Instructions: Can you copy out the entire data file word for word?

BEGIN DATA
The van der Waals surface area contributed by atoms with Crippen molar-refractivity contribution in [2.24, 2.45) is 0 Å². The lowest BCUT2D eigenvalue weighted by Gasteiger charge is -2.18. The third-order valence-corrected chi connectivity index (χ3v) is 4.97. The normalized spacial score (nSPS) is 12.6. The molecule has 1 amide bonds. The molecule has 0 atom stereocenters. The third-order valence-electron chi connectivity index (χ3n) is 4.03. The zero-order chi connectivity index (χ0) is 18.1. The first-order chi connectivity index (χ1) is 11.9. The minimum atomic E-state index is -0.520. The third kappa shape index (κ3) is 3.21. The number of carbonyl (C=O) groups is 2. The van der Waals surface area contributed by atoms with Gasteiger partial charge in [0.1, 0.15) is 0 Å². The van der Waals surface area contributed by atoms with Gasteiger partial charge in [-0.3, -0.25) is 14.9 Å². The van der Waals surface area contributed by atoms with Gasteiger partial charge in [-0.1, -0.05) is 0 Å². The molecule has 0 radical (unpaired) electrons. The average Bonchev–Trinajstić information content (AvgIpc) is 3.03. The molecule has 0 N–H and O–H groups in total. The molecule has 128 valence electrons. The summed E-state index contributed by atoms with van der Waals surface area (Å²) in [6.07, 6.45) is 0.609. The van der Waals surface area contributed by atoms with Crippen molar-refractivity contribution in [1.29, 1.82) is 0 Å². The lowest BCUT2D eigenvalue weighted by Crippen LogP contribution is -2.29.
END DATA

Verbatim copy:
The van der Waals surface area contributed by atoms with Crippen molar-refractivity contribution in [2.24, 2.45) is 0 Å². The lowest BCUT2D eigenvalue weighted by Gasteiger charge is -2.18. The third-order valence-corrected chi connectivity index (χ3v) is 4.97. The normalized spacial score (nSPS) is 12.6. The molecule has 1 amide bonds. The molecule has 0 atom stereocenters. The third-order valence-electron chi connectivity index (χ3n) is 4.03. The zero-order chi connectivity index (χ0) is 18.1. The first-order chi connectivity index (χ1) is 11.9. The minimum atomic E-state index is -0.520. The third kappa shape index (κ3) is 3.21. The number of carbonyl (C=O) groups is 2. The van der Waals surface area contributed by atoms with Gasteiger partial charge in [0.1, 0.15) is 0 Å². The van der Waals surface area contributed by atoms with Gasteiger partial charge in [-0.3, -0.25) is 14.9 Å². The van der Waals surface area contributed by atoms with Gasteiger partial charge in [-0.1, -0.05) is 0 Å². The molecule has 0 radical (unpaired) electrons. The average Bonchev–Trinajstić information content (AvgIpc) is 3.03. The molecule has 0 N–H and O–H groups in total. The molecule has 128 valence electrons. The summed E-state index contributed by atoms with van der Waals surface area (Å²) in [6.07, 6.45) is 0.609. The van der Waals surface area contributed by atoms with Crippen molar-refractivity contribution in [1.29, 1.82) is 0 Å². The lowest BCUT2D eigenvalue weighted by Crippen LogP contribution is -2.29.